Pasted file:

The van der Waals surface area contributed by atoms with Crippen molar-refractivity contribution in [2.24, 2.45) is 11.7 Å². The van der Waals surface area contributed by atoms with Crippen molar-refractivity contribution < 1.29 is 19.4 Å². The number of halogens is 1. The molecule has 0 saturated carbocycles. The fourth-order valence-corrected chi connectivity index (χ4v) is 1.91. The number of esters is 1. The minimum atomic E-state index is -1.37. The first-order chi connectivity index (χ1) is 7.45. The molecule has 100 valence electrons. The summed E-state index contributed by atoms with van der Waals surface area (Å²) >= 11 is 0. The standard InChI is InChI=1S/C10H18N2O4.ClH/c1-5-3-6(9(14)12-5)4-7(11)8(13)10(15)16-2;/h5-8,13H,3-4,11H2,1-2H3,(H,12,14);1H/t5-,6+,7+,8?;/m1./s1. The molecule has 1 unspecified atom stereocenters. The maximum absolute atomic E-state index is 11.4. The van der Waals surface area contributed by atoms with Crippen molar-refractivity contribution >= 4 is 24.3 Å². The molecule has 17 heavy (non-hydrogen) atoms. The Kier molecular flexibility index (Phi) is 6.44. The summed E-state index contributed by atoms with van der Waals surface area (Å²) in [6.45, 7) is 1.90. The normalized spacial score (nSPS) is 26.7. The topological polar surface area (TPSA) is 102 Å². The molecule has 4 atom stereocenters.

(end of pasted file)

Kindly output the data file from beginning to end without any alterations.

The van der Waals surface area contributed by atoms with Crippen molar-refractivity contribution in [2.24, 2.45) is 11.7 Å². The van der Waals surface area contributed by atoms with Crippen molar-refractivity contribution < 1.29 is 19.4 Å². The number of halogens is 1. The molecule has 0 saturated carbocycles. The fourth-order valence-corrected chi connectivity index (χ4v) is 1.91. The number of esters is 1. The minimum atomic E-state index is -1.37. The first-order chi connectivity index (χ1) is 7.45. The molecule has 100 valence electrons. The summed E-state index contributed by atoms with van der Waals surface area (Å²) >= 11 is 0. The standard InChI is InChI=1S/C10H18N2O4.ClH/c1-5-3-6(9(14)12-5)4-7(11)8(13)10(15)16-2;/h5-8,13H,3-4,11H2,1-2H3,(H,12,14);1H/t5-,6+,7+,8?;/m1./s1. The molecule has 1 unspecified atom stereocenters. The maximum absolute atomic E-state index is 11.4. The van der Waals surface area contributed by atoms with Crippen molar-refractivity contribution >= 4 is 24.3 Å². The molecule has 17 heavy (non-hydrogen) atoms. The Kier molecular flexibility index (Phi) is 6.44. The summed E-state index contributed by atoms with van der Waals surface area (Å²) in [6.45, 7) is 1.90. The normalized spacial score (nSPS) is 26.7. The topological polar surface area (TPSA) is 102 Å². The molecule has 4 atom stereocenters.